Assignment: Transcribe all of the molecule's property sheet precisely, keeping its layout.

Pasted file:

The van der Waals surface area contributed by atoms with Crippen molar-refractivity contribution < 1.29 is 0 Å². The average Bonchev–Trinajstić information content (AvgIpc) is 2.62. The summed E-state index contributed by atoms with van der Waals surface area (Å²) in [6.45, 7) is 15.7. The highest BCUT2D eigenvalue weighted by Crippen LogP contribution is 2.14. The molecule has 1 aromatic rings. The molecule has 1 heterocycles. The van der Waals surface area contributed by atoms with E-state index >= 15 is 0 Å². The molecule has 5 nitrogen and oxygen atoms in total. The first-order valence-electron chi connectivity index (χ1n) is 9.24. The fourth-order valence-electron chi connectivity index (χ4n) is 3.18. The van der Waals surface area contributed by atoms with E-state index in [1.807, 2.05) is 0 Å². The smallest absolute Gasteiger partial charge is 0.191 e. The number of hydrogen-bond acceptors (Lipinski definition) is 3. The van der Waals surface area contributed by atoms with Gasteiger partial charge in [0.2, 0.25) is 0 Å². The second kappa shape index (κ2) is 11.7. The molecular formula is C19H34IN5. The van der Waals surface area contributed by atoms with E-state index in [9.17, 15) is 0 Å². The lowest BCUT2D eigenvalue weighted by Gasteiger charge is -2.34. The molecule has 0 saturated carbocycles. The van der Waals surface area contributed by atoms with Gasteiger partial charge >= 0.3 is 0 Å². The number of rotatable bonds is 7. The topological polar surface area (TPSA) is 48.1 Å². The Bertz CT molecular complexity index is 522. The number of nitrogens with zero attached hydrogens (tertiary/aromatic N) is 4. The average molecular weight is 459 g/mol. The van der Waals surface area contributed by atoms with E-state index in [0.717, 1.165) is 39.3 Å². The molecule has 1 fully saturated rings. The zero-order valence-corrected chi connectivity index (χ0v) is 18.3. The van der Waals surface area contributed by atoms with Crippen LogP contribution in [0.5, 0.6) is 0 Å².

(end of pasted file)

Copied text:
The van der Waals surface area contributed by atoms with Crippen molar-refractivity contribution < 1.29 is 0 Å². The average Bonchev–Trinajstić information content (AvgIpc) is 2.62. The summed E-state index contributed by atoms with van der Waals surface area (Å²) in [6.45, 7) is 15.7. The highest BCUT2D eigenvalue weighted by Crippen LogP contribution is 2.14. The molecule has 1 aromatic rings. The molecule has 1 heterocycles. The van der Waals surface area contributed by atoms with E-state index >= 15 is 0 Å². The molecule has 5 nitrogen and oxygen atoms in total. The first-order valence-electron chi connectivity index (χ1n) is 9.24. The fourth-order valence-electron chi connectivity index (χ4n) is 3.18. The van der Waals surface area contributed by atoms with E-state index in [1.807, 2.05) is 0 Å². The smallest absolute Gasteiger partial charge is 0.191 e. The number of hydrogen-bond acceptors (Lipinski definition) is 3. The van der Waals surface area contributed by atoms with Gasteiger partial charge in [0.2, 0.25) is 0 Å². The second kappa shape index (κ2) is 11.7. The molecular formula is C19H34IN5. The van der Waals surface area contributed by atoms with E-state index in [9.17, 15) is 0 Å². The lowest BCUT2D eigenvalue weighted by Gasteiger charge is -2.34. The molecule has 0 saturated carbocycles. The van der Waals surface area contributed by atoms with Gasteiger partial charge >= 0.3 is 0 Å². The number of rotatable bonds is 7. The topological polar surface area (TPSA) is 48.1 Å². The Bertz CT molecular complexity index is 522. The number of nitrogens with zero attached hydrogens (tertiary/aromatic N) is 4. The average molecular weight is 459 g/mol. The van der Waals surface area contributed by atoms with E-state index in [0.717, 1.165) is 39.3 Å². The molecule has 1 fully saturated rings. The zero-order valence-corrected chi connectivity index (χ0v) is 18.3. The van der Waals surface area contributed by atoms with Crippen LogP contribution in [0.5, 0.6) is 0 Å².